Matt Erlin gave a lecture entitled “Digital Humanities Myths and Legends” at the conference “Mapping, Mining, Redefining: The Digital Turn in the Humanities,” which was held at the University of Pennsylvania on April 23-25, 2015.
A brief description of the talk and a link to the conference program are below.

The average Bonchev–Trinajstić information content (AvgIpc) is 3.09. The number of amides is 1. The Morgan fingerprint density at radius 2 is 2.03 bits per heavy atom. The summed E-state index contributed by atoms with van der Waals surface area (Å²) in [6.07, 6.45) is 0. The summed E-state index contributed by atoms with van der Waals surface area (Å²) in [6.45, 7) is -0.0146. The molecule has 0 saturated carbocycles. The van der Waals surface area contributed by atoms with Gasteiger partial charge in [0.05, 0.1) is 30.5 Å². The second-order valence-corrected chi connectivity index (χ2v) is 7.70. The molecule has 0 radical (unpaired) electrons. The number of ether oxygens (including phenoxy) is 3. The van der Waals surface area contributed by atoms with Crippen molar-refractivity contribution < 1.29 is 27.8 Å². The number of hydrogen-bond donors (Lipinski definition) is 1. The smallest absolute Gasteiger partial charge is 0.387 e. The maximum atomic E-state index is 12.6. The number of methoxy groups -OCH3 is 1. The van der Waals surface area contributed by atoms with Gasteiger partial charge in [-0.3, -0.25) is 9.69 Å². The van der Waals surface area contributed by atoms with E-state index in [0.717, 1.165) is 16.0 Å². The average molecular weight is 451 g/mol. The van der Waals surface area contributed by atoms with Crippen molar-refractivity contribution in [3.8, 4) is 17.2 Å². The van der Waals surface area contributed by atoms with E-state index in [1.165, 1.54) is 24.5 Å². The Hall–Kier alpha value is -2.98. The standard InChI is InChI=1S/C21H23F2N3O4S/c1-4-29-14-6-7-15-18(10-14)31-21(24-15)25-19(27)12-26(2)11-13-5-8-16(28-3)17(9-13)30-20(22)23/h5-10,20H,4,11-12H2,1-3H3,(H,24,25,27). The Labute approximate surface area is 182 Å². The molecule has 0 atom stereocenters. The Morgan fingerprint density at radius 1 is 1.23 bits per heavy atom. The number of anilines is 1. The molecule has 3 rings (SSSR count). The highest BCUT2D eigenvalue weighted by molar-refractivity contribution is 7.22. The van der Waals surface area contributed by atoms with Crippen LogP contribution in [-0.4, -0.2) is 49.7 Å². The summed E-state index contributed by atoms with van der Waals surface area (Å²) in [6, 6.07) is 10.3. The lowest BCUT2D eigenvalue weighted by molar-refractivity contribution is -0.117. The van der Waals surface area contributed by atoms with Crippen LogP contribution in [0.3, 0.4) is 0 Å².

Myths can be understood not only as forms of collective delusion but also as origin stories, employments that we use to transform mere chronology into a coherent narrative. Redirecting the digital humanities' focus on pattern recognition back toward itself, my presentation will introduce and critique a selection of digital humanities masterplots, that is to say, a selection of basic narrative frameworks that have been used to make sense of the rapid rise of the field. My hope is that attending to how story events and characters have been embedded in particular plots will shed new light the major fault lines of ongoing debates as well as on the normative claims implicitly mobilized by the various parties. The second part of the presentation will consider three existing projects as a springboard for some reflections on the possibility of alternate DH narratives.